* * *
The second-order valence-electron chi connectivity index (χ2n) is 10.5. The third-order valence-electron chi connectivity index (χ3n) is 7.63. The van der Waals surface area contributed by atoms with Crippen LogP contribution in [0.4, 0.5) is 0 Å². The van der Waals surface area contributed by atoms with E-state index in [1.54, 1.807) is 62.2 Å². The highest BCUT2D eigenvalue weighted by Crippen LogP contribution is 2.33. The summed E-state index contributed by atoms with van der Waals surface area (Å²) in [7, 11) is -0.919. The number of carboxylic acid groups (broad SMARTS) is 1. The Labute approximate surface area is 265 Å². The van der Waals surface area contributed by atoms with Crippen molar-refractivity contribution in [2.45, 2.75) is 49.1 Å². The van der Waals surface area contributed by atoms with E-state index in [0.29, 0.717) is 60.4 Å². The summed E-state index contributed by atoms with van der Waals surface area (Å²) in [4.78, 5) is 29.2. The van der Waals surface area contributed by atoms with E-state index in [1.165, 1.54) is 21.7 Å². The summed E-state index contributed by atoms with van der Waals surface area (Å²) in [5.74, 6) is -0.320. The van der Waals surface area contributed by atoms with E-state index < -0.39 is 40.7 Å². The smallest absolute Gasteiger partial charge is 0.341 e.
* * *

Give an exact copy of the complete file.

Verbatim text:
The second-order valence-electron chi connectivity index (χ2n) is 10.5. The third-order valence-electron chi connectivity index (χ3n) is 7.63. The van der Waals surface area contributed by atoms with Crippen LogP contribution in [0.4, 0.5) is 0 Å². The van der Waals surface area contributed by atoms with E-state index in [1.54, 1.807) is 62.2 Å². The highest BCUT2D eigenvalue weighted by Crippen LogP contribution is 2.33. The summed E-state index contributed by atoms with van der Waals surface area (Å²) in [7, 11) is -0.919. The number of carboxylic acid groups (broad SMARTS) is 1. The Labute approximate surface area is 265 Å². The van der Waals surface area contributed by atoms with Crippen molar-refractivity contribution in [2.45, 2.75) is 49.1 Å². The van der Waals surface area contributed by atoms with E-state index in [0.29, 0.717) is 60.4 Å². The summed E-state index contributed by atoms with van der Waals surface area (Å²) in [4.78, 5) is 29.2. The van der Waals surface area contributed by atoms with E-state index in [1.165, 1.54) is 21.7 Å². The summed E-state index contributed by atoms with van der Waals surface area (Å²) in [5.74, 6) is -0.320. The van der Waals surface area contributed by atoms with E-state index < -0.39 is 40.7 Å². The smallest absolute Gasteiger partial charge is 0.341 e.